4 Matching Annotations
  1. Nov 2017
    1. Creed Taylor

      Creed Taylor was a lawyer and judge who helped establish Virginia's first proprietary law school in Cumberland, Virginia. From this, we can ascertain that he was interested in education, so it would make sense that he is one of the people responsible for helping create the University of Virginia.Some of his papers can be found in the UVA Special Collections Library. https://ead.lib.virginia.edu/vivaxtf/view?docId=uva-sc/viu00025.xml

    2. in short, to be developed by time, as those who come after us shall find expedient. They will be more advanced than we are, in science and in useful arts, and will know best what will suit the circumstances of their day.

      This is interesting because these lines make the establishment of the university flexible and up for interpretation, much like the later written Constitution. This shows Jefferson understood the need to make clear that things can change. This also reminds me of the discussion we had in our engagement discussion about how you cannot tell for sure if you are advancing in art or science. I do appreciate Jefferson's optimism regarding the future of society.

  2. Sep 2017
    1. Some of these have rendered the elements themselves subservient to the purposes of man, have harnessed them to the yoke of his labours, and effected the great blessings of moderating his own, of accomplishing what was beyond his feeble force, & of extending the comforts of life to a much enlarg[ed] circle, to those who had before known it’s necessaries only.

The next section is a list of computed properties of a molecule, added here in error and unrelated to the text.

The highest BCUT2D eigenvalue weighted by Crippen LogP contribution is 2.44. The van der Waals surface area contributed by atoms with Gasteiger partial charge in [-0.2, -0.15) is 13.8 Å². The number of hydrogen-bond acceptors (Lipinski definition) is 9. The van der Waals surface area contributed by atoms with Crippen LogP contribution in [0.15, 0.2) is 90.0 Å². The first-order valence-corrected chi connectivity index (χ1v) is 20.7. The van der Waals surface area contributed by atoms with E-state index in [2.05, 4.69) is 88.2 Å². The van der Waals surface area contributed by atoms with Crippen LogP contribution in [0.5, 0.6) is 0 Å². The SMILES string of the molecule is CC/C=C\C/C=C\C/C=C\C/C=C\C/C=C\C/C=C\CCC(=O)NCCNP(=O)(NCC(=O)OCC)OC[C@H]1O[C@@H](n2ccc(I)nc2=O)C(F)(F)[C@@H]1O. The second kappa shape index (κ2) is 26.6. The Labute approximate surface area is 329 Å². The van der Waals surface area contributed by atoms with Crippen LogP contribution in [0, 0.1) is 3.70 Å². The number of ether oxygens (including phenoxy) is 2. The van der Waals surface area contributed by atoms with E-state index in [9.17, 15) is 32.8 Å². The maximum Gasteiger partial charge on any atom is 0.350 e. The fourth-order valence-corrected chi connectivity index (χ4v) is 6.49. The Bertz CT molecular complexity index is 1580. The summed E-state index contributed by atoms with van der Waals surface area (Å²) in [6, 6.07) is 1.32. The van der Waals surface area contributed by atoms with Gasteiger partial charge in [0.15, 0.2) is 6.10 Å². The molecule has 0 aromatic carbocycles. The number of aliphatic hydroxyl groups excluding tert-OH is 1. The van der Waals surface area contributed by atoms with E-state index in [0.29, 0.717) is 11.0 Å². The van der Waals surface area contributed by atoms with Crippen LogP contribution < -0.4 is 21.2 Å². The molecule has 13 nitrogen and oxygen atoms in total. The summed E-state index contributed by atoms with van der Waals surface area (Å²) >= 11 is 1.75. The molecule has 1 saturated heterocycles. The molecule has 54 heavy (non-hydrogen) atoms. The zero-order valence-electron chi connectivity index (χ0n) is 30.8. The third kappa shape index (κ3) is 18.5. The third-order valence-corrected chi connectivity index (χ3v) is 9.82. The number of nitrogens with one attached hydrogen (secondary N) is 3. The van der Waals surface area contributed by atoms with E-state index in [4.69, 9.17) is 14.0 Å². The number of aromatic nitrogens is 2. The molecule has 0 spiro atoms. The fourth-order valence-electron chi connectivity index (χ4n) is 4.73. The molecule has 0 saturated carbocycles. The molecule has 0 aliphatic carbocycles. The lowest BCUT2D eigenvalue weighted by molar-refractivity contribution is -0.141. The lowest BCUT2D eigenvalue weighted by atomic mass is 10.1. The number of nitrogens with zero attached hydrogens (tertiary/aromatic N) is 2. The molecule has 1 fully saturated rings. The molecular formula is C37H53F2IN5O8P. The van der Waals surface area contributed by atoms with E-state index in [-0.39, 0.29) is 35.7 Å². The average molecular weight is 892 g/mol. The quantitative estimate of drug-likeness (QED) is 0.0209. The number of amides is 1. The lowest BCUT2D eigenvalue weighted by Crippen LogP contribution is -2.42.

In this sentence, the writers of the report argue in support of a university. They characterize learned men as God-like, writing that they "rendered the elements themselves subservient to... man" and "extending the comforts of life to... those who had before knows it's necessaries only." With this, they associate education with great power, making it seem a necessity for a flourishing culture. Although his diction is a bit dramatic, it is nonetheless a compelling argument in favor of the school.

    2. Botany

      It makes sense that botany was one of the original "branches of learning" offered at UVA, as it reflects the state's history as a primarily agricultural society. Thomas Jefferson is quoted as having told George Washington, "Agriculture is our wisest pursuit, because it will in the end contribute most to real wealth, good morals, and happiness." . Jefferson held strong beliefs in the importance of an agrarian economy. UVA now offers biology and environmental science classes in the place of botany, which reflects Virginia's evolution to an industrialized state.